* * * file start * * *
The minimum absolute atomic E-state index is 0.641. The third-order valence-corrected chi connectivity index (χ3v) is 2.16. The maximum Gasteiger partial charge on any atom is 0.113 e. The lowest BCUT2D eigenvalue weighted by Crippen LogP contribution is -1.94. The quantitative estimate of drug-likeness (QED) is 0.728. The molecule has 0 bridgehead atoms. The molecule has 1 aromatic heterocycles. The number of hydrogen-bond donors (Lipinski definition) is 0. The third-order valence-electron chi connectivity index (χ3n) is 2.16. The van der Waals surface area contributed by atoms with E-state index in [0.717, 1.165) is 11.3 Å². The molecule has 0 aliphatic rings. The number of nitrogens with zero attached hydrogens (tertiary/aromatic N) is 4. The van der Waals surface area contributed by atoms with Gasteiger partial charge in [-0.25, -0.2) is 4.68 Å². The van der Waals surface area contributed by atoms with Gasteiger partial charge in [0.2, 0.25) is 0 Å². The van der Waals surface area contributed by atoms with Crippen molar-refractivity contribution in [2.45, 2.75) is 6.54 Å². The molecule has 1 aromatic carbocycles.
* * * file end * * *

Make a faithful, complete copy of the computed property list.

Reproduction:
The minimum absolute atomic E-state index is 0.641. The third-order valence-corrected chi connectivity index (χ3v) is 2.16. The maximum Gasteiger partial charge on any atom is 0.113 e. The lowest BCUT2D eigenvalue weighted by Crippen LogP contribution is -1.94. The quantitative estimate of drug-likeness (QED) is 0.728. The molecule has 0 bridgehead atoms. The molecule has 1 aromatic heterocycles. The number of hydrogen-bond donors (Lipinski definition) is 0. The third-order valence-electron chi connectivity index (χ3n) is 2.16. The van der Waals surface area contributed by atoms with E-state index in [0.717, 1.165) is 11.3 Å². The molecule has 0 aliphatic rings. The number of nitrogens with zero attached hydrogens (tertiary/aromatic N) is 4. The van der Waals surface area contributed by atoms with Gasteiger partial charge in [-0.25, -0.2) is 4.68 Å². The van der Waals surface area contributed by atoms with Gasteiger partial charge in [0.2, 0.25) is 0 Å². The van der Waals surface area contributed by atoms with Crippen molar-refractivity contribution in [2.45, 2.75) is 6.54 Å². The molecule has 1 aromatic carbocycles.